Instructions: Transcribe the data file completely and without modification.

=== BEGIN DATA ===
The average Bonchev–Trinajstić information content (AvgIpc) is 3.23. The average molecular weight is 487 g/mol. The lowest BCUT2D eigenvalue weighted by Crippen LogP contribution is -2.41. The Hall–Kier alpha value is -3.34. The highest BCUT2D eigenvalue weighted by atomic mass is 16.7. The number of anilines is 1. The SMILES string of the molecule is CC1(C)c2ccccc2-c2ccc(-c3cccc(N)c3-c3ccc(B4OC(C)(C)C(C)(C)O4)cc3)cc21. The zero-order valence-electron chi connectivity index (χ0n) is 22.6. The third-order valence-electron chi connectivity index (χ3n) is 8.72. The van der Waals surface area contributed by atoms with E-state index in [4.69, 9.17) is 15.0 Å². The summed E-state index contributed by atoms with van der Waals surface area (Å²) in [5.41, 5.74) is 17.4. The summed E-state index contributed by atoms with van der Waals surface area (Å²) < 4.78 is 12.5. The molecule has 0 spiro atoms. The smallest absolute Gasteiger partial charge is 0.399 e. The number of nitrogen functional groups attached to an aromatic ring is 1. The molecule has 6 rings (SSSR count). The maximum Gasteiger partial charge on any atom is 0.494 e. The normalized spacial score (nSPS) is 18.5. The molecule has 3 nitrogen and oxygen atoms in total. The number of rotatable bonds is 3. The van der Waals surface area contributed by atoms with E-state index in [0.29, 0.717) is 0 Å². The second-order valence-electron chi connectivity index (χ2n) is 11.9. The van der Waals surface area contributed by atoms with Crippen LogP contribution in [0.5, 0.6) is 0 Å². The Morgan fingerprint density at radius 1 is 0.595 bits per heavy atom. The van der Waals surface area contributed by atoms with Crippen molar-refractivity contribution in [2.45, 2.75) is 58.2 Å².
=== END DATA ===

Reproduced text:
The average Bonchev–Trinajstić information content (AvgIpc) is 3.23. The average molecular weight is 487 g/mol. The lowest BCUT2D eigenvalue weighted by Crippen LogP contribution is -2.41. The Hall–Kier alpha value is -3.34. The highest BCUT2D eigenvalue weighted by atomic mass is 16.7. The number of anilines is 1. The SMILES string of the molecule is CC1(C)c2ccccc2-c2ccc(-c3cccc(N)c3-c3ccc(B4OC(C)(C)C(C)(C)O4)cc3)cc21. The zero-order valence-electron chi connectivity index (χ0n) is 22.6. The third-order valence-electron chi connectivity index (χ3n) is 8.72. The van der Waals surface area contributed by atoms with E-state index in [4.69, 9.17) is 15.0 Å². The summed E-state index contributed by atoms with van der Waals surface area (Å²) in [5.41, 5.74) is 17.4. The summed E-state index contributed by atoms with van der Waals surface area (Å²) < 4.78 is 12.5. The molecule has 0 spiro atoms. The smallest absolute Gasteiger partial charge is 0.399 e. The number of nitrogen functional groups attached to an aromatic ring is 1. The molecule has 6 rings (SSSR count). The maximum Gasteiger partial charge on any atom is 0.494 e. The normalized spacial score (nSPS) is 18.5. The molecule has 3 nitrogen and oxygen atoms in total. The number of rotatable bonds is 3. The van der Waals surface area contributed by atoms with E-state index in [0.29, 0.717) is 0 Å². The second-order valence-electron chi connectivity index (χ2n) is 11.9. The van der Waals surface area contributed by atoms with Crippen LogP contribution in [0.5, 0.6) is 0 Å². The Morgan fingerprint density at radius 1 is 0.595 bits per heavy atom. The van der Waals surface area contributed by atoms with Crippen molar-refractivity contribution in [2.45, 2.75) is 58.2 Å².